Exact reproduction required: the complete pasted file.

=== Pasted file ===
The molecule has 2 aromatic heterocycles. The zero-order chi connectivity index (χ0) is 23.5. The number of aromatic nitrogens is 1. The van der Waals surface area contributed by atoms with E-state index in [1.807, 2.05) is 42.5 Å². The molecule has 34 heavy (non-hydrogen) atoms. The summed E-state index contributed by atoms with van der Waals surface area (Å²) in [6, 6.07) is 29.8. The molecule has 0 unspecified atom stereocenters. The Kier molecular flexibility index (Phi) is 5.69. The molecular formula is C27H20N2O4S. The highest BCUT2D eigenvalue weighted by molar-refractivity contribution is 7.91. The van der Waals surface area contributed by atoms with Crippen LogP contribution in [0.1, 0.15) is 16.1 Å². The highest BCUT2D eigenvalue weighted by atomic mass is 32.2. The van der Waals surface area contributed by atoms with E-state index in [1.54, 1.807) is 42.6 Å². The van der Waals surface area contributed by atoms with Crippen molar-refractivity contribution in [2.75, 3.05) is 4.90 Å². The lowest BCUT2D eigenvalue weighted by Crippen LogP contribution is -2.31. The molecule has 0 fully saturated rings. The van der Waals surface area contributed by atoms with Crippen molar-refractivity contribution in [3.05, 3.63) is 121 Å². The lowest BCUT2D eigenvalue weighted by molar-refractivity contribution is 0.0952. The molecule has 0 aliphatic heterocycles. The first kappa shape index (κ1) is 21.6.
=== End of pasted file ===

The molecule has 2 aromatic heterocycles. The zero-order chi connectivity index (χ0) is 23.5. The number of aromatic nitrogens is 1. The van der Waals surface area contributed by atoms with E-state index in [1.807, 2.05) is 42.5 Å². The molecule has 34 heavy (non-hydrogen) atoms. The summed E-state index contributed by atoms with van der Waals surface area (Å²) in [6, 6.07) is 29.8. The molecule has 0 unspecified atom stereocenters. The Kier molecular flexibility index (Phi) is 5.69. The molecular formula is C27H20N2O4S. The highest BCUT2D eigenvalue weighted by molar-refractivity contribution is 7.91. The van der Waals surface area contributed by atoms with Crippen LogP contribution in [0.1, 0.15) is 16.1 Å². The highest BCUT2D eigenvalue weighted by atomic mass is 32.2. The van der Waals surface area contributed by atoms with E-state index in [1.54, 1.807) is 42.6 Å². The van der Waals surface area contributed by atoms with Crippen molar-refractivity contribution in [2.75, 3.05) is 4.90 Å². The lowest BCUT2D eigenvalue weighted by Crippen LogP contribution is -2.31. The molecule has 0 fully saturated rings. The van der Waals surface area contributed by atoms with Crippen molar-refractivity contribution in [3.05, 3.63) is 121 Å². The lowest BCUT2D eigenvalue weighted by molar-refractivity contribution is 0.0952. The molecule has 0 aliphatic heterocycles. The first kappa shape index (κ1) is 21.6.